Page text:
A month ago, with the market charging ever higher, climbing the "wall of worry," most bearish voices had been silenced. Now they're back with a vengeance.
Why? Because, as we saw clearly at the depths of the market crash 15 months ago, what most people expect the market will do in the future is what the market has done in the recent past. The most recent past is a month in which the market has fallen more than 10%. So more people are getting bearish. If the market falls another 30%, people will get really bearish. And the irony is that, by then, stocks will actually be attractively priced -- much more so than they are today, and much, much more so than they were a month ago, when everyone loved them.
In any event, Brent Arends in the WSJ observes how people are suddenly paying attention to the bears again. And many of those bears are predicting there's a lot more pain to come:
Some pretty smart people are cautious. Seth Klarman at Baupost Group is worried. John Hussman of the Hussman Funds says all sorts of warning lights have lit up across his screen. Even Ron Muhlenkamp of the Muhlenkamp Fund, who usually takes a sunnier view of things, says he has moved a big chunk of his mutual fund into cash in case there's a plunge.
How far will it go? Mr. Hussman says the technical indicators have only been this bad 19 times before in the last half century -- and on average the market plunged about 20% over the following 12 months. When markets were also high, like now, the picture's even worse.
Too many people have simply assumed that the last 14 months have been the start of the next boom. But it may have been a typical "bear-market rally" doomed to fall flat on its face.
That's what stock-market historian Russell Napier says. He thinks we're in a giant, generational slide that began in 2000 and has several years still to run... Keep reading at the WSJ >
Count us among the cautious group. Even after the recent pullback, stocks are still about 20% overvalued If we get down to about 900 on the S&P 500, they'll be fairly valued, but still not cheap.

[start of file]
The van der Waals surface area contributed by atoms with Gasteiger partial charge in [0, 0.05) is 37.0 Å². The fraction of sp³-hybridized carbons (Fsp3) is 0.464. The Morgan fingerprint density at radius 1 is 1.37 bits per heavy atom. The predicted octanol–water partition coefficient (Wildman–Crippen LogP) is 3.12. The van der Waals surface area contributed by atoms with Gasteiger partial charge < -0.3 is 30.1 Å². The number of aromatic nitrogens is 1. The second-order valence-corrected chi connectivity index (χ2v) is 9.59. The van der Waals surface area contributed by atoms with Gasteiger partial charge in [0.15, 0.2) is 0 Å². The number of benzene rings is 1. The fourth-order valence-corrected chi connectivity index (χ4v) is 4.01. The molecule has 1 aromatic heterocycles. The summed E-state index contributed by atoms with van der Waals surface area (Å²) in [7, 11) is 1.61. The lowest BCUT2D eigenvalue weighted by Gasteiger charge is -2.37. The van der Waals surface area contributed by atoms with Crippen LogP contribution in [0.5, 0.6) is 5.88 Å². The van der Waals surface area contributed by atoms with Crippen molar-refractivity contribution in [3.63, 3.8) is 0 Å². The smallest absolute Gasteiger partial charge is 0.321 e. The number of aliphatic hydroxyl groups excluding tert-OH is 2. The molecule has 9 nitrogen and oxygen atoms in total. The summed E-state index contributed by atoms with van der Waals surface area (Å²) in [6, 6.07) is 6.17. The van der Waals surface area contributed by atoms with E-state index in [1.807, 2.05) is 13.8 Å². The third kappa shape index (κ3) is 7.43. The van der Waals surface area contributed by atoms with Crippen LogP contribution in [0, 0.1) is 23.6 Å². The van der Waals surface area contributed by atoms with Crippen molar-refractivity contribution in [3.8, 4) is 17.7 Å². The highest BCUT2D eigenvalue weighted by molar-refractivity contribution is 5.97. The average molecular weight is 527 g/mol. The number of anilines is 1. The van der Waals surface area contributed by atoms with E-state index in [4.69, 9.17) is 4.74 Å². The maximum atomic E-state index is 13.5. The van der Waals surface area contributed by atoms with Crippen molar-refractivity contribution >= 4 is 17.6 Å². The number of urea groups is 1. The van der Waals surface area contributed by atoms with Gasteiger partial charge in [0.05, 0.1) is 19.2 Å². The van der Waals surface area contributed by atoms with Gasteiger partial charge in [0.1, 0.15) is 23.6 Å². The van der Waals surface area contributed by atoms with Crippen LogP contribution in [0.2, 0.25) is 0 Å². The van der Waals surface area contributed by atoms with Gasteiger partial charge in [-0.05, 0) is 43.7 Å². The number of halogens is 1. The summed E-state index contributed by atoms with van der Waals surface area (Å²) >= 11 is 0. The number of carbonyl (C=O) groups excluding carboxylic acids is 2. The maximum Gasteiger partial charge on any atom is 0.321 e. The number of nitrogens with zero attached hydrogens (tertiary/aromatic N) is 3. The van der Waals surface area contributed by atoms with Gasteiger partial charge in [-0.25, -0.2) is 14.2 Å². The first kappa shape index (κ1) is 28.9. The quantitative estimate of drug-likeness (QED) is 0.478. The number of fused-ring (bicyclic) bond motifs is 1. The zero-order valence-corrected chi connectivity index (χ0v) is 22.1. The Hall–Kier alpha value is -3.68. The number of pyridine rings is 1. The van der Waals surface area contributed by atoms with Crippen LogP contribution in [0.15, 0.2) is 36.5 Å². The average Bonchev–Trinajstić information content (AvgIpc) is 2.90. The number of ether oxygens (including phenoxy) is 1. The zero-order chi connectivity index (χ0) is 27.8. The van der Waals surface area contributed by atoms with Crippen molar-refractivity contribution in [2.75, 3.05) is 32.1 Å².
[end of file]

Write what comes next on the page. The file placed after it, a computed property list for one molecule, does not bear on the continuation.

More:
Valuation doesn't tell you much about what stocks will do in the near-term, but it does give you a relatively reliable sense of what returns you can expect over the long term. And from this level, the returns you can expect are decidedly below average.
(Does that mean that this investor has sold everything and is waiting for stocks to get cheap before buying them again? No. If I've learned anything over the years it's that the times when you can be confident enough about the market's future to place a major bet on a particular outcome are very rare. The market's high valuation did provide a good opportunity to rebalance, moving some money out of stocks and into cash, but especially given the possibility of hyper-inflation on the horizon, I'd never sell out of stocks completely.
If the big bear market does continue, eventually it will provide an opportunity to buy stocks when they are cheap, which is always welcome. Based on the valuation measures I consider valid -- namely Professor Shiller's long-term PE (see chart above and here) -- that would mean prices below 800 on the S&P. But at this point, after 15+ years of "wildly overvalued," I'd gladly settle for "fairly valued.")